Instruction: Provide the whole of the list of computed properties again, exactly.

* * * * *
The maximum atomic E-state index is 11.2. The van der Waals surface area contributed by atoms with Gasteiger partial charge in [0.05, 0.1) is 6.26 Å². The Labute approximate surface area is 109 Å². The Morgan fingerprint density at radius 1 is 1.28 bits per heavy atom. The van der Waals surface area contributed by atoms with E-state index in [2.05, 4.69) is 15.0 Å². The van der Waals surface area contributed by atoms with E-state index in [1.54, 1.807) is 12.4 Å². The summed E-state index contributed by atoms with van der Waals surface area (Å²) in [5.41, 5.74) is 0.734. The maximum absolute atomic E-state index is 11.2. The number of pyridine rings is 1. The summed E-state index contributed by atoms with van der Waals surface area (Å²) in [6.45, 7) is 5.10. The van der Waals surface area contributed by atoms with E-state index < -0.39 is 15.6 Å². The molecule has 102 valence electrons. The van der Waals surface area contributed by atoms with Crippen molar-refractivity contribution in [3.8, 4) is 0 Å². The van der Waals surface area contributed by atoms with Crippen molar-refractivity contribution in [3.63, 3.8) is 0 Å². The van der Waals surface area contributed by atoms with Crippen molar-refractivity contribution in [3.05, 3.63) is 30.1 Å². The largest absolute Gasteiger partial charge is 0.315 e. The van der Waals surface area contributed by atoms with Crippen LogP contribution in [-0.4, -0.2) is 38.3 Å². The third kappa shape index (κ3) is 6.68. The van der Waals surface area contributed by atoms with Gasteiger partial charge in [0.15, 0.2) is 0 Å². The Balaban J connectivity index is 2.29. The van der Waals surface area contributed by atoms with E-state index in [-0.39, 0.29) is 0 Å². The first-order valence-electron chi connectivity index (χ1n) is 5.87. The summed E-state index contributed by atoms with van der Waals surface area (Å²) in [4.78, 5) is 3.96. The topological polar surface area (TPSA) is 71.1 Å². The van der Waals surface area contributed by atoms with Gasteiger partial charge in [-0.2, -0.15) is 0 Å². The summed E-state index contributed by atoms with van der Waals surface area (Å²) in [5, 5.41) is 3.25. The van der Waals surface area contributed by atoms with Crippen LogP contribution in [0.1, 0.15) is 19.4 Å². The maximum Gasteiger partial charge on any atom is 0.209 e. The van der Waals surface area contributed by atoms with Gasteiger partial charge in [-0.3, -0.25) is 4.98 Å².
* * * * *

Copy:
The maximum atomic E-state index is 11.2. The van der Waals surface area contributed by atoms with Gasteiger partial charge in [0.05, 0.1) is 6.26 Å². The Labute approximate surface area is 109 Å². The Morgan fingerprint density at radius 1 is 1.28 bits per heavy atom. The van der Waals surface area contributed by atoms with E-state index in [2.05, 4.69) is 15.0 Å². The van der Waals surface area contributed by atoms with E-state index in [1.54, 1.807) is 12.4 Å². The summed E-state index contributed by atoms with van der Waals surface area (Å²) in [5.41, 5.74) is 0.734. The maximum absolute atomic E-state index is 11.2. The number of pyridine rings is 1. The summed E-state index contributed by atoms with van der Waals surface area (Å²) in [6.45, 7) is 5.10. The van der Waals surface area contributed by atoms with E-state index < -0.39 is 15.6 Å². The molecule has 102 valence electrons. The van der Waals surface area contributed by atoms with Crippen molar-refractivity contribution in [3.8, 4) is 0 Å². The van der Waals surface area contributed by atoms with Crippen molar-refractivity contribution in [3.63, 3.8) is 0 Å². The van der Waals surface area contributed by atoms with Crippen molar-refractivity contribution in [3.05, 3.63) is 30.1 Å². The largest absolute Gasteiger partial charge is 0.315 e. The van der Waals surface area contributed by atoms with Crippen LogP contribution in [-0.4, -0.2) is 38.3 Å². The third kappa shape index (κ3) is 6.68. The van der Waals surface area contributed by atoms with Gasteiger partial charge in [0.15, 0.2) is 0 Å². The Balaban J connectivity index is 2.29. The van der Waals surface area contributed by atoms with E-state index in [-0.39, 0.29) is 0 Å². The first-order valence-electron chi connectivity index (χ1n) is 5.87. The summed E-state index contributed by atoms with van der Waals surface area (Å²) in [4.78, 5) is 3.96. The topological polar surface area (TPSA) is 71.1 Å². The van der Waals surface area contributed by atoms with Gasteiger partial charge in [-0.2, -0.15) is 0 Å². The summed E-state index contributed by atoms with van der Waals surface area (Å²) in [5, 5.41) is 3.25. The van der Waals surface area contributed by atoms with Crippen LogP contribution in [0.1, 0.15) is 19.4 Å². The maximum Gasteiger partial charge on any atom is 0.209 e. The van der Waals surface area contributed by atoms with Gasteiger partial charge in [-0.3, -0.25) is 4.98 Å².